This final prayer for love arches back to the very beginning of the extended supper discourse, in which Jesus “having loved his own in the world, loved them to the end” and bequeaths them a new commandment: that they love one another as he has loved them. Now the disciples and the readers know just what “as I have loved you” means. Jesus goes to his death as a model of love, and through his death his followers will live in the very love that unites him to his Father. Later theology will adopt the category of sanctifying grace to describe such love.

Jesus’ prayer for love and unity inspired Pope John XXIII in his desire to call a council to help break down divisions among contemporary followers of Jesus. In his encyclical on ecumenism, Ut Unum Sint (1995), Pope John Paul II cites Jn. 17:21-22 at least five times, stressing that the unity “which the Lord has bestowed on his church and in which he wishes to embrace all people…stands at the very heart of Christ’s mission” (No. 9), and he urges common prayer to overcome the “painful reality” of Christian division (No. 22). The “Ecumenical Charter” issued in April by the Conference of European Churches and the Council of European Bishops’ Conferences states, citing Jn. 17:21, “If we are to be faithful to this prayer, we cannot be content with the present situation. Instead, aware of our guilt and ready to repent, we must strive to overcome the divisions still existing among us, so that together we may credibly proclaim the message of the Gospel among all people.”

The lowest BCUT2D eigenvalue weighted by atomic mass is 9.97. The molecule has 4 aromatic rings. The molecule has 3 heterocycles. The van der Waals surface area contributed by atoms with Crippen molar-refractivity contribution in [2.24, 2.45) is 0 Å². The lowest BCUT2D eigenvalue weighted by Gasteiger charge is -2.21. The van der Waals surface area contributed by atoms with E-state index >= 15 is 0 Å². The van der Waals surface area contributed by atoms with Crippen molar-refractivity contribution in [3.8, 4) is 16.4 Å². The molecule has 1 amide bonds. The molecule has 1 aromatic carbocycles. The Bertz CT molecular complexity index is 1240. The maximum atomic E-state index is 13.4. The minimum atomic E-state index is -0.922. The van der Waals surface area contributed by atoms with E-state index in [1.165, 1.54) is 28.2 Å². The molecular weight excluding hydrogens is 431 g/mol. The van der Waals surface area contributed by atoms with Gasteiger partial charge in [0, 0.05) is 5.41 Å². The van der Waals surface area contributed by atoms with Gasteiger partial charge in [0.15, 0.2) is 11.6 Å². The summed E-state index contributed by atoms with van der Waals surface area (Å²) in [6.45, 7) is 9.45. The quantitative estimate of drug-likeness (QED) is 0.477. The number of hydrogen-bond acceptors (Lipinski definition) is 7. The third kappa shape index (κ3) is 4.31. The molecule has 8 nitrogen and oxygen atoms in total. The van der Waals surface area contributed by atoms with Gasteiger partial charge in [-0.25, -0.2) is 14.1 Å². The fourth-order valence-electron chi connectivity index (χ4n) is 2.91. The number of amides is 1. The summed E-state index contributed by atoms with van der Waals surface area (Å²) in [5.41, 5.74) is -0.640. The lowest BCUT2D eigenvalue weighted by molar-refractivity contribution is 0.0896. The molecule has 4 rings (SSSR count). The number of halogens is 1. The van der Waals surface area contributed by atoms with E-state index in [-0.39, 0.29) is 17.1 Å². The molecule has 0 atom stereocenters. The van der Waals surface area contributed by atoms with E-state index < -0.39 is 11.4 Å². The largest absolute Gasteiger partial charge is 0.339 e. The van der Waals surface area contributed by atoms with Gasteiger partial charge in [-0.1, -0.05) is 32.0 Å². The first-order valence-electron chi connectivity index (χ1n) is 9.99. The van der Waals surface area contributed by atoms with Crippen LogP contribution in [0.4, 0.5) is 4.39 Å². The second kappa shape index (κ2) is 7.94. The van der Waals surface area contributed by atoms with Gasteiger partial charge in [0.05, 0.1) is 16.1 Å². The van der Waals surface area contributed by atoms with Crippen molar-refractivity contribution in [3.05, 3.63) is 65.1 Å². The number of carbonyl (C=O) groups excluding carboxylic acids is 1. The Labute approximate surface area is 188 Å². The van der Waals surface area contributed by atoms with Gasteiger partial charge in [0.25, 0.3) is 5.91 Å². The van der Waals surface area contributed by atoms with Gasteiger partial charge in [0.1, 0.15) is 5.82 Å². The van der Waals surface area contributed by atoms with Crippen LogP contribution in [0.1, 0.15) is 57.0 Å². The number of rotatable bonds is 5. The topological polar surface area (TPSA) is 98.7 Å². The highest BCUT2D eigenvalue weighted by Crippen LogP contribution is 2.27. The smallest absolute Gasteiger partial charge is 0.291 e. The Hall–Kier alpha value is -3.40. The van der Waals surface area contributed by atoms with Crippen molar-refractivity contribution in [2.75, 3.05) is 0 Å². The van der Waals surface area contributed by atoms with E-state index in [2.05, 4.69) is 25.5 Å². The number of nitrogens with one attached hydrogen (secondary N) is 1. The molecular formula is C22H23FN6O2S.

Though vital during the 1960’s, the ecumenical movement today is beset by problems. Individual churches are facing massive demographic and social changes that cause them to look inward, and religious divisions within ecclesial bodies are a scandal and consume great time and energy. Landmark agreed-upon statements are the fruit of ecumenical dialogues, but often with little effect on church life. The time is ripe for dramatic moves that may respond more faithfully to Christ’s prayer that love characterize his followers and that they may be “one” so that “the world may believe that you sent me.”